I just needed to do a simple conversion from Oracle to SQLServer.  

I didn't have the need to spend time trying to customize anything but I did come across a couple of 'extra' steps that I thought I would share with you.

I opened my Oracle db in the modeler and ran a simple conversion to SQLServer.  After the conversion was completed I generated the DDL script so I could create the objects in my SQLServer instance.

This is just a portion of the overall script that was generated from the conversion:

[exemplar_id] Int NOT NULL,
[customer_id] Int NOT NULL,
[start_date] Datetime2 DEFAULT --sysdate NULL,
[end_date] Datetime2 NULL,
[total_price] [Price_Type] NULL,
[VAT] Decimal(4,2) DEFAULT 19 NULL,
CONSTRAINT [check_end_after_start] CHECK (--(end_date>start_date) or (end_date is null))

When I tried to run this script I received three errors. The first one was on Line 5, highlighted in green.  The second one was with the Price_Type UDT (line 7) and the third one was on the constraint.

It appears that the tool puts the comma in as part of the comment (–sysdate NULL,) and SQLServer doesn't like that.

The second problem, which was totally mine at this point, was the UDT was not defined.  Not a big deal and I don't really need it in the new model, but you may.

The third problem is probably mine as well as I have not looked into the constraint structure and syntax on SQLServer versus Oracle.

So I edited the script to accommodate my needs and this is what I came up with:

[exemplar_id] Int NOT NULL,
[customer_id] Int NOT NULL,
[start_date] Datetime2 null,
[end_date] Datetime2 NULL,
[total_price] Decimal (4,2) NULL,
[VAT] Decimal(4,2) DEFAULT 19 NULL,
/* CONSTRAINT [check_end_after_start] CHECK (--(end_date>start_date) or (end_date is null))*/

I removed the –sysdate from line 5, changed the Price_Type UDT to a simple decimal (4.2) and commented out the Constraint.

Now everything ran smoothly and I was able to create my Oracle table on my SQLServer instance and import the data without any issues.

The original/complete script has the UDT definition in it  – Create Type [Price_Type] as Table () – but this is Oracle syntax and not SQLServer so you will need to use the SQLServer Create Assembly syntax to make sure the UDT is created properly.

I wanted to share this experience with you not because there are any problems with using Data Modeler to do conversions but more to highlight that even a 'simple' conversion may need some massaging when you are moving across platforms.

These are some guidelines and usage parameters that you should be aware of as you move forward with Toad Data Modeler.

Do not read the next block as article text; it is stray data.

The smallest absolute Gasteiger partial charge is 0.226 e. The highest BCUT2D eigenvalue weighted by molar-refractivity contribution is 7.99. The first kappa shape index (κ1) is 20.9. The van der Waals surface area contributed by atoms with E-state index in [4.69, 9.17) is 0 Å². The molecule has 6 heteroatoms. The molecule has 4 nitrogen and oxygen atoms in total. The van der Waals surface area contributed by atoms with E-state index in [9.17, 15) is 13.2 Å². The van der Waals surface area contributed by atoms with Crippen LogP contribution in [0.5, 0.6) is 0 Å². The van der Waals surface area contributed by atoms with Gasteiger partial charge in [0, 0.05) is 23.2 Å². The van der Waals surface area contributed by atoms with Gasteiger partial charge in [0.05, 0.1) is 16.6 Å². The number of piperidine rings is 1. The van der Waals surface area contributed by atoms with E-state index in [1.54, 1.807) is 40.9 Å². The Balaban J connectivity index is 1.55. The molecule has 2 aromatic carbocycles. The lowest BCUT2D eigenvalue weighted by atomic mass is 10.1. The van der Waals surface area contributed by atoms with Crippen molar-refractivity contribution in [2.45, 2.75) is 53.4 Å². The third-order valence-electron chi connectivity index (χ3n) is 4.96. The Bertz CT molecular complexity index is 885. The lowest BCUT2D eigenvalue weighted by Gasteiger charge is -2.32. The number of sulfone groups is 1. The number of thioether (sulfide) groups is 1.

• TDM can help users with model conversion, however, database specific items cannot be converted automatically from one platform to another. We can convert tables, attributes, set settings on how data types should be converted, but items defined in Oracle syntax can’t be changed to SQL Server syntax automatically. Such objects must be verified/modified manually. Automatic conversion is out of the scope of the tool.  (Exceptions are Sequences/Identities that can be converted during Model Conversion).

In the case where you use the model conversion from one db platform to another, it makes sense to keep the option “Comment out database specific items” enabled. Many database specific items will be commented out and then you can edit them as needed for the new environment. (See attached screen shot)


If you convert a model from the same platform, just different version, the option should be disabled.

In summary, model conversion can be used for two basic scenarios:

A] When you need to convert a model from oneplatform to another (Oracle 10g model to SQL Server 2012 model for example)

B] When you need to convert a model from one version to another (Oracle 10g model to Oracle 12c model)

Toad Data Modeler can do a lot of the up-front work for you and make the conversion process a lot easier. I hope this helps some of you when you are converting your data models between different brands of databases.


About the Author

Mark Kurtz

Mark Kurtz has been with Quest Software since April 2000 and has held the position of Software Sales Engineer in the PreSales Organization since then. Mark started his career as a programmer/analyst for NASA supporting the Space Shuttle program. He became a DBA after moving into the health care industry and has managed several teams of DBA's in his career. Outside of work, Mark enjoys spending time with his family, playing poker, and working on old cars and woodworking.

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